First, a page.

The reason given to justify the agreement is employment. But supporters of the TPA, encouraged by “studies” often funded by lobbies, have more to say about the jobs created by exports than those lost through imports (or through the over-valued euro). The economist Jean-Luc Gréau notes that every neoliberal breakthrough in the past 25 years — the common market, the single currency, the transatlantic market — was defended on the grounds that it would reduce unemployment. A 1988 report (Défi 1992) announced “we were supposed to have 5m or 6m more jobs, thanks to the common market. But once it was established, Europe, plagued by recession, lost between 3m and 4m jobs” (3).

The Multinational Agreement on Investment (MAI), devised by and for the multinationals, was shredded in 1998 when public opinion was mobilised against it (4). The TPA, which repeats some of its most damaging ideas, needs to go the same way.
http://mondediplo.com/2014/03/01tpa
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#6
02-27-2014
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TPA =/= TSA
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#7
06-02-2014
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Transatlantic trade and investment partnership
A world run for shareholders


Serge Halimi

Quote:
The threat of the American free-trade eagle crossing the Atlantic to ravage Europe’s ill-protected lambs has taken over public debate after the EU election campaign. It’s arresting, but politically dangerous. It ignores the risk that local authorities in the US may soon face under new neoliberal regulations, which will prevent them protecting employment, the environment and health rights. But it also shifts attention away from European companies — such as Veolia in France or Germany’s Siemens — which are just as eager as US multinationals to take legal action against states that dare to threaten their profits (see The injustice industry, page 13). And it overlooks the role of European institutions and governments in the creation of a free trade zone on their own territory.

Opposition to TTIP (the Transatlantic Trade and Investment Partnership) should not target an individual state, not even the US. What is at stake is wider and more ambitious: it concerns new privileges demanded by investors everywhere, perhaps as compensation for the economic crisis they caused. If conducted properly, a worldwide battle could consolidate the international forces of democratic solidarity, currently less well organised than those of capital.

In this scenario, it’s best to mistrust claims that certain pairs are united for eternity — protectionism and progressivism, as well as democracy and free trade. History has proved that trade policies do not have intrinsic political content (1). Napoleon III managed to combine an authoritarian state with free trade about the same time as the US Republican Party was claiming to care about American workers, the better to defend the cause of star-spangled cartels of “robber barons” in the steel industry who were pleading for customs barriers (2). “The Republican Party having its birth in a hatred of slave labor and a desire that all men may be truly free and equal,” declared its 1884 manifesto, “is unalterably opposed to placing our workingmen in competition with any form of servile labor, whether at home or abroad” (3). Even then, China was on their minds, though they were thinking of thousands of navvies from Asia employed by the California-based railway companies to work like convicts for slave wages.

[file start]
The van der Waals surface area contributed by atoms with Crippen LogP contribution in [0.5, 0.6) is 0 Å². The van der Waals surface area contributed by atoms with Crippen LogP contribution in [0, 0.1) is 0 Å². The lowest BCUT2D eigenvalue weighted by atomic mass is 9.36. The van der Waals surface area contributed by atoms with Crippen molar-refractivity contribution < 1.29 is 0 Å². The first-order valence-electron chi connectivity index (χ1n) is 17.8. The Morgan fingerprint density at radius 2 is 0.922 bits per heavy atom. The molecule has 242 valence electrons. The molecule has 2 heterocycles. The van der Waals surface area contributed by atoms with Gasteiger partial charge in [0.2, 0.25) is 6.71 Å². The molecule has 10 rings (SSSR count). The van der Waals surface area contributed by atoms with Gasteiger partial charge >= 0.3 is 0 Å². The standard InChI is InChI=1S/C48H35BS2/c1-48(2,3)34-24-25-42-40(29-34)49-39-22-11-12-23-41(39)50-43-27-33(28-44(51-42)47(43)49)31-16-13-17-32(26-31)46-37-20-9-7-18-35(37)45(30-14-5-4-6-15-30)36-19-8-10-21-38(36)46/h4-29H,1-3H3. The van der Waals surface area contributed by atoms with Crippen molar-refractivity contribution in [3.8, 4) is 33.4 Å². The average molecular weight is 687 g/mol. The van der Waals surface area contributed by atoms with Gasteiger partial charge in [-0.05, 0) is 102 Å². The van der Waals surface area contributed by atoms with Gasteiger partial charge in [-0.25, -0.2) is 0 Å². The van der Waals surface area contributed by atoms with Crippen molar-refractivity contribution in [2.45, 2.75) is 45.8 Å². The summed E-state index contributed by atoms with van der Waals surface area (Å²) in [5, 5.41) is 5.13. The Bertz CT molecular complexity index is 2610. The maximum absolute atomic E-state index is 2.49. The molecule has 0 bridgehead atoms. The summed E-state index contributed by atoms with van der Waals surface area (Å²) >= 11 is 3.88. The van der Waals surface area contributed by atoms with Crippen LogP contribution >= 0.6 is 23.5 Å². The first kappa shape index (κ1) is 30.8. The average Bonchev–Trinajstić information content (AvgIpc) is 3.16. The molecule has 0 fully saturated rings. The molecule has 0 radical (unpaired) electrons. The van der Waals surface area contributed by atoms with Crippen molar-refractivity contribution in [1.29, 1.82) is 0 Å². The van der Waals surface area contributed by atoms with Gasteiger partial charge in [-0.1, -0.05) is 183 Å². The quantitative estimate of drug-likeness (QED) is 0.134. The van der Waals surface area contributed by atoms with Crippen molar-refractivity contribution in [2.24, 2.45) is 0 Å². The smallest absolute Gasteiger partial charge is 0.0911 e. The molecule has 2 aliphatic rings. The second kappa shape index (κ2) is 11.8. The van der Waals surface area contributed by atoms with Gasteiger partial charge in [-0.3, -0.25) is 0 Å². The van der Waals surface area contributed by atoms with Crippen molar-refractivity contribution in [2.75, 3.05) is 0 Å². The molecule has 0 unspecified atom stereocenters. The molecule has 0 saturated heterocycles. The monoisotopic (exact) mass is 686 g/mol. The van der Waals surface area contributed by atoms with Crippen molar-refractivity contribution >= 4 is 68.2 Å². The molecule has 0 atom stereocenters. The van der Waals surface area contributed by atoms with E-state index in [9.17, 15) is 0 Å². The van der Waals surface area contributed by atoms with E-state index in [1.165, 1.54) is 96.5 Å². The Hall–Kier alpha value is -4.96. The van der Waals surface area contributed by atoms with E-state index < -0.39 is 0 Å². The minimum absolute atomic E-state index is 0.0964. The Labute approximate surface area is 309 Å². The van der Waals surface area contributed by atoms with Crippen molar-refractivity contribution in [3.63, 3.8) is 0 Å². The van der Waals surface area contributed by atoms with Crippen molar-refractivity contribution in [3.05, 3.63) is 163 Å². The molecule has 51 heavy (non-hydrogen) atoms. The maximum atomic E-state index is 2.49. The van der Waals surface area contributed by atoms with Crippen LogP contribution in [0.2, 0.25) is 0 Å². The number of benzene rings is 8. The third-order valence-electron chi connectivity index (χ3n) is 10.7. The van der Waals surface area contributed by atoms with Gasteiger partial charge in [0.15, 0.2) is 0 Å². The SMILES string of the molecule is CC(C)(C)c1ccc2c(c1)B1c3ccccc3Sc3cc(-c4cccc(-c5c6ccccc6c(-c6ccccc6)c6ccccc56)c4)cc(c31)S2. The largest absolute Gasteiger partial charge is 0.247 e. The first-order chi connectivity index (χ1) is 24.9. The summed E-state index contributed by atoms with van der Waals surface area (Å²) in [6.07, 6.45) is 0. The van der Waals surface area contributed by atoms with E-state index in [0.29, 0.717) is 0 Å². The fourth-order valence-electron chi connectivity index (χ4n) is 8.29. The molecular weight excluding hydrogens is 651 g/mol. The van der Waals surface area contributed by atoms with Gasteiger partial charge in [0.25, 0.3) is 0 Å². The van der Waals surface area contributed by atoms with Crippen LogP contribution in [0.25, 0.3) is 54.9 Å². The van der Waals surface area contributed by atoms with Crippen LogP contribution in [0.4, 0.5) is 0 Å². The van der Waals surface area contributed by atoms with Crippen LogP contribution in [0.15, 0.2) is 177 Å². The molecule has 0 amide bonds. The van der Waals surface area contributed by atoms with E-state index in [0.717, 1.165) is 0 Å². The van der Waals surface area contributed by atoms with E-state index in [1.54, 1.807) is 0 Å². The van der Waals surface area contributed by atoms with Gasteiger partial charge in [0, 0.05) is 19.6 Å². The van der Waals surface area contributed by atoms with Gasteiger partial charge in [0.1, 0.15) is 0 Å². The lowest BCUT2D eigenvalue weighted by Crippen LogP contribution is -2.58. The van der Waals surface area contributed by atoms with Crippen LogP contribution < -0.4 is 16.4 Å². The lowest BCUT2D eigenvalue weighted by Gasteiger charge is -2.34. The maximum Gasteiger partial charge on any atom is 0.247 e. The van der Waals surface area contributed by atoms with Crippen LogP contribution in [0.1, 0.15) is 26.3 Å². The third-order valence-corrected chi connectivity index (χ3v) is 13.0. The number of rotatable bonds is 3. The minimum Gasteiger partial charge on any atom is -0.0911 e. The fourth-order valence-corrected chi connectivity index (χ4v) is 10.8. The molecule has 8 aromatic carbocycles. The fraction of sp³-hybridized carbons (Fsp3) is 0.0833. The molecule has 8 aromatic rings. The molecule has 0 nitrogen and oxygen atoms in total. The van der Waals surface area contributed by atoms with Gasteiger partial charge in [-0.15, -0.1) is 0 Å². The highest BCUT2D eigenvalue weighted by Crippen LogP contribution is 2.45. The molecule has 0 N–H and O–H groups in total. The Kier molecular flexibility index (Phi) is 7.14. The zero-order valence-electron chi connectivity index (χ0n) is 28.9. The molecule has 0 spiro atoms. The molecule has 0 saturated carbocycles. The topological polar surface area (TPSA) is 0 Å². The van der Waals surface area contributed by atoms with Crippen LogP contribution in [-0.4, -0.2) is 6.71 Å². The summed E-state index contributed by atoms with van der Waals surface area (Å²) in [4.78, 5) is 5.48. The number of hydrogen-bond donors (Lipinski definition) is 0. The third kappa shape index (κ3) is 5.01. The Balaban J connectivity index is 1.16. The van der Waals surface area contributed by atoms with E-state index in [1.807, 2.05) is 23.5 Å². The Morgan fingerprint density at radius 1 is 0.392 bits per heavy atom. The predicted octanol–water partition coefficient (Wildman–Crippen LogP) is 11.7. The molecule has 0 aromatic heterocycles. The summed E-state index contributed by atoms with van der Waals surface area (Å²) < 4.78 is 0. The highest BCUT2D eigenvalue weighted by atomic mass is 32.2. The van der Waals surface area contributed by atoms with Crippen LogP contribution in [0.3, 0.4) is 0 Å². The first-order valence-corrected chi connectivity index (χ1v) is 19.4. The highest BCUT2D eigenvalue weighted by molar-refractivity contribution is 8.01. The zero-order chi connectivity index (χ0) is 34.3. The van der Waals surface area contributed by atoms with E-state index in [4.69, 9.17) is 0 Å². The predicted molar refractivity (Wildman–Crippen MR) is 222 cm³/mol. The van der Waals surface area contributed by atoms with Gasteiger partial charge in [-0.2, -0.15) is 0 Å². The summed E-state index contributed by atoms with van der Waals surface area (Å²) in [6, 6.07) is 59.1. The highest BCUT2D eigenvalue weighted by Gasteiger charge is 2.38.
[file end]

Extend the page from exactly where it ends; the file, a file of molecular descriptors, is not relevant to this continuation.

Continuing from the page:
A century later, the US’s international position had changed, and Democrats and Republicans vied with each other in their unctuous espousal of the free trade mantra. On 26 February 1993, barely a month after his investiture, President Bill Clinton set the tone with a keynote speech promoting NAFTA (the North American Free Trade Agreement), which was voted through later that year. He acknowledged that the “global village” had caused unemployment and low salaries in the US, but advocated going faster down the free trade path: “The truth of our age is this and must be this: open and competitive commerce will enrich us as a nation. It spurs us to innovate. It forces us to compete. It connects us with new customers. It promotes global growth without which no rich country can hope to grow wealthier. It enables our producers, who are themselves consumers of services and raw materials, to prosper.”

At that time, successive rounds of international trade liberalisation had already dropped customs duty from an average of 45% in 1947 to 3.7% in 1993. Nonetheless, the demands of peace, prosperity and democracy meant going further. “As philosophers from Thucydides to Adam Smith have noted,” Clinton said, “the habits of commerce run counter to the habits of war. Just as neighbors who raise each other’s barns are less likely to become arsonists, people who raise each other’s living standards through commerce are less likely to become combatants. So if we believe in the bonds of democracy, we must resolve to strengthen the bonds of commerce.” That rule didn’t hold good for all countries, though; in March 1996 Clinton signed a law tightening trade sanctions against Cuba.

Ten years after Clinton, European commissioner Pascal Lamy, a French Socialist who went on to head the World Trade Organization, took up the theme: “I think, for historical, economic and political reasons, that opening up trade is in accordance with the progress of humanity, that fewer misfortunes and conflicts have been caused when trade has been open than when it has been closed. Where there is trade, arms cease: Montesquieu put it better than me.” Montesquieu could not have foreseen in the 18th century that the Chinese market would open up a century later, not in fulfilment of the beliefs of the Encyclopaedists, but as a result of gunboats, the Opium Wars and the sacking of the Summer Palace. Pascal Lamy must have been aware of this.